Kevin Slimp Online
Kevin Slimp is a favorite speaker and trainer in the publishing world. He can be reached at firstname.lastname@example.org.
It's deadline, and like many of you, I have to get this column out. In an effort to get that done on time, let me share a few helpful hints for those of us doing our best to get the paper out at deadline
I am an honest-to-goodness stockholder in McDonald's Corporation (MCD on the New York Stock Exchange). Yes, that's right, the hamburger guys. Because I'm a stockholder, I get things like annual reports, proxy statements, and I get to vote at stockholders meetings (although that generally takes place online). I even get letters from CEO and President Steve Easterbrook from time to time.
When does holding on to older software and hardware become detrimental? Kevin takes a look at software, hardware and the dangers of hanging on too long.
In September, I began an experiment that has turned out quite nicely. As part of a project a group of us began working on last year, I created an online radio station and began interviewing folks I thought would be of interest to journalists. The results have been fascinating, and I decided to share quotes from a few of the interviews in this column.
Those of you who write columns for a living know what I'm talking about. This is one of those days when I'm not sure what to write. It's not that I lack subject matter. The options are almost endless, and I don't have the inclination or space to cover everything in one column.
What are the three most common questions I'm asked on-site?
When asked why I receive so many requests for help from newspapers, I simply mark it down to longevity. I've been around the business long enough for most publishers, and others, to know me. On Tuesday of last week, I received requests to visit five newspapers in four states. For some, the most pressing need is training. A few seek advice concerning the overall structure of their operations. Still others are hoping I can find the solution to problems which have plagued their newspapers for too long.
Industry takes note of "self made" publisher who succeeds by following his instincts, instead of jumping on latest trends.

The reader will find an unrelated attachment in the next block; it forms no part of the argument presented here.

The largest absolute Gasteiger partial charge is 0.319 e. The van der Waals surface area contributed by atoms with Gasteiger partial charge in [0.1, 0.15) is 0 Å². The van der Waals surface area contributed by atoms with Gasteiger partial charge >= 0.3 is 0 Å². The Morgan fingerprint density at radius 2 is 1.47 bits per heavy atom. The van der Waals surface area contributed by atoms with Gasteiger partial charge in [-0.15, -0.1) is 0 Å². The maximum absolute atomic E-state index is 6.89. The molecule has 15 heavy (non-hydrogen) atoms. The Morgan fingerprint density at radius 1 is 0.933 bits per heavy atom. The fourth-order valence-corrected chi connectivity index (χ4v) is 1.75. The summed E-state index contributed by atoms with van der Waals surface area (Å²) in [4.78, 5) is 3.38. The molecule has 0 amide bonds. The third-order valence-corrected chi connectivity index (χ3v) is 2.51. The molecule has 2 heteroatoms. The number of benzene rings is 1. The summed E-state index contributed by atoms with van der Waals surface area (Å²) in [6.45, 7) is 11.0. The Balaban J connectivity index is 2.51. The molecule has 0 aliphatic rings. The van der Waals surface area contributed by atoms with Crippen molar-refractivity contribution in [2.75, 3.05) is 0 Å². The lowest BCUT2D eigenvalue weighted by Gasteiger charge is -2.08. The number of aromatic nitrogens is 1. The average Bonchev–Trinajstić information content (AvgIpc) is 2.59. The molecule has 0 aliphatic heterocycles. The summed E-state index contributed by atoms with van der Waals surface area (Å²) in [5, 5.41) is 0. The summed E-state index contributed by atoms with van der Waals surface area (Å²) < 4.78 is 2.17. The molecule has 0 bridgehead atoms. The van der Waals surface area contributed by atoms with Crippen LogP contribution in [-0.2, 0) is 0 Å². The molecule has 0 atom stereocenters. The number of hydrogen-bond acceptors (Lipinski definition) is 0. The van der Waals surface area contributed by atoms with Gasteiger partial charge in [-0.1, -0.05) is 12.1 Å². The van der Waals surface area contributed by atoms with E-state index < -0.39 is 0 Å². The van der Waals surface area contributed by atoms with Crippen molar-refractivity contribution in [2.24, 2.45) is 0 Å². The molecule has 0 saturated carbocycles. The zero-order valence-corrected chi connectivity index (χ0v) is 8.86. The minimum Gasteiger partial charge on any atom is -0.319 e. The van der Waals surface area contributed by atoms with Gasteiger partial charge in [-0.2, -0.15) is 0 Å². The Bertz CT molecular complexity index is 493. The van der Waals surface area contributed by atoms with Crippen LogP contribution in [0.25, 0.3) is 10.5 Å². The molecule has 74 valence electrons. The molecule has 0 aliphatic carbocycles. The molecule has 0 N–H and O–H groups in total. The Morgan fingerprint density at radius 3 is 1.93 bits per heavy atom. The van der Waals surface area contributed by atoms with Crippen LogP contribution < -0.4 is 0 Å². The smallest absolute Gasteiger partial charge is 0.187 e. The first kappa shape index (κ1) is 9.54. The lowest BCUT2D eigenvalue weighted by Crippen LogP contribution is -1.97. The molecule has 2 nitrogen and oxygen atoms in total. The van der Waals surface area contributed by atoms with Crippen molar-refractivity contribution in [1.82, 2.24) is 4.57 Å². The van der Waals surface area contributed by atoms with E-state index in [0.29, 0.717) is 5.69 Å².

I feel like a broken record when I remind people just how well community newspapers are doing across America. As I work with hundreds of papers each year, it's a common theme as publishers talk to me about their individual operations. I couldn't help but chuckle when I saw a story in Editor & Publisher titled, "Despite 'Doom and Gloom,' Community Newspapers are Growing Stronger" in early June.
Imagine with me, if you will.
It's January 2020. NFL football has been making record profits, primarily due to product licensing and TV contracts, year after year.
Borrowing an old line from Ford, "Quality" really "is job one." Reduce quality, and the result is fewer readers. Reduce readers, and the result is fewer advertisers. Reduce advertisers, and the result is fewer pages. Reduce pages, and the result is even fewer readers. It's a never-ending cycle.
When asked to guess the percentage of newspapers that are independent, not related to any group or other newspapers, most of the attendees guessed the number would be pretty low. They were surprised to learn that 53 percent of newspapers in the U.S. and Canada are independent, without any relationship to even a small group.
Continuing a practice begun in late 2014, I contacted newspaper publishers, CEOs, owners and other top management throughout the U.S. and Canada to get information about the state of their newspapers. After a week, I've received just shy of 800 responses. I suspect that number will increase even more by the time I finish summarizing all the information.